With the popularity of the iPod Nano and its watch ‘functionally’ many mobile manufacturers have since been getting in on the emerging smart watch market. We at Stylish Chap were given the chance to review Sony’s latest Smartwatch courtesy of Phones4U.
Reviewing this over a period of one week was a good way to see how it performed, and how it made a difference to one’s daily activity. The idea of experiencing the benefits of having all notifications just a wrist flick away was intriguing.
Un-boxing it was simple, it contained the Smartwatch, a black and white strap and a charging wire. Connecting the Smartwatch to my Note 2 was a bit more tricky. Reading the quick install guide let me know that I would have to install an app from the Play Store. Once I found it I saw that the app required yet another app to run which was initially very confusing. Once both Sony’s ‘Smart Connect ‘ (formerly LiveWare Manager) and the Smartwatch app was installed the Watch easily connected via Bluetooth.
The Smart Connect app allows multiple gadgets to connect via Bluetooth, it is a manager for all Sony’s Bluetooth accessories. The SmartWatch app is a separate app that links with Smart Connect. The Smartwatch requires each app to be downloaded from the Play store…so facebook, twitter, notifications need to all be installed. The good thing is this is all made simple with the Smart Connect app as everything that can be installing on the watch is listed within the app.
The Bluetooth connection seemed to reach around 4 meters away from my phone, which is fairly standard for all things Bluetooth. The app works and functions really well with a clean easy to use interface. While connected it displays an icon on androids system tray and lets you access the Smartwatch settings from the notification drawer. Its effective because once you have installed the apps you want and set-up everything on your phone you can forget about it and let it run in the background.
After getting all the apps from the Play Store we tested each one out. Twitter and text message notifications worked well. Everytime there was a tweet the watch produced a good vibration. It was easy to see the benefits of having alerts and caller id’s showing up on the screen, especially while using Bluetooth headphones where you can’t see who’s calling or can’t see the song that’s playing. So from a visual notification standpoint the watch performs great. Unfortunately that is where the positives tends to end.
The Smartwatch begins to show its flaws when you really try to use the device. Navigating through the apps and widgets was painful and uncomfortable. The touchscreen failed to respond many times to tapping and swiping. Double tapping wasn’t recognized and tapping the screen to show the time (as described in the manual) didn’t work at all! We only managed to get this to work once while hitting the screen extremely hard. Fortunately the device has a button, pushing this shows the time when needed – much easier. It seems as though Sony rushed this product out, the touchscreen quality is poor and unresponsive, the screen resolution a measly 128 x 128px is shockingly bad, this is what one would expect to see from 7 year old LCD screen.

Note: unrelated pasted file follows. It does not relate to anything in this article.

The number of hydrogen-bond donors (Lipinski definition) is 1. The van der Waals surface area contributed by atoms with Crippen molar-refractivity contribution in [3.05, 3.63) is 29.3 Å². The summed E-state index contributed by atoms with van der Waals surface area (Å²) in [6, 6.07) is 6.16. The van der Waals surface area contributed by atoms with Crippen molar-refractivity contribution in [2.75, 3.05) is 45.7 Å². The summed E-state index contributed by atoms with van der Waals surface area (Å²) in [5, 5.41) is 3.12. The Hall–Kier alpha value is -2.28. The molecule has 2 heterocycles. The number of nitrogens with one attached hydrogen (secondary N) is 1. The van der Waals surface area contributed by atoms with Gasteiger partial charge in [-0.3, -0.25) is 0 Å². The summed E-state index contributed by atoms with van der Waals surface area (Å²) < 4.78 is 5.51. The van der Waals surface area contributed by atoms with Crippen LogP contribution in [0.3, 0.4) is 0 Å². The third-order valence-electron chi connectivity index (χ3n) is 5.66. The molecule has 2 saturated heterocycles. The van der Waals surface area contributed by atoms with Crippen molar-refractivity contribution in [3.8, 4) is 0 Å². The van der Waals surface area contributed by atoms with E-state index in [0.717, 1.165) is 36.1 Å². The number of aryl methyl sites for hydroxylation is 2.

The battery life didn’t impress either with the device lasting about 16 hours with no activity other than checking the time and a few notifications varying to around 7 hours of heavy usage including checking widgets and apps. It also doesn’t help that Sony is using a proprietary charge cable instead of the widely used universal mini USB that we all use to charge our various gadgets.
Look and Feel
The Smartwatch does look and feel like a premium product. It has a nice weight to it which isn’t too heavy. Sony is well known for great hardware and this is constructed very well even though it isn’t using the best components available. One major gripe one has is the clip, its unnecessary for this to be on the watch. We can’t imagine it being used by anyone, and when the watch is on your wrist it adds about 4 mm of bulk that feels very uncomfortable. Sony could easily have fixed this with a removable clip or no clip at all, and the strap being connected to the watch face itself.
Sony’s first attempt seems somewhat poor and rushed. With a bit more thought, more effort on product design, software and a better touchscreen this could have been a hit. Right now there are way too many cons that outweigh the pro’s. It can clearly be improved upon and we must remember that the Smartwatch market is in it’s infancy. Play the waiting game and let manufacturers perfect the Smartwatch… because there will be plenty more choice in the near future.
Thanks to our friends at Phones4U for providing us with the LiveView Touch Generation 2 SmartWatch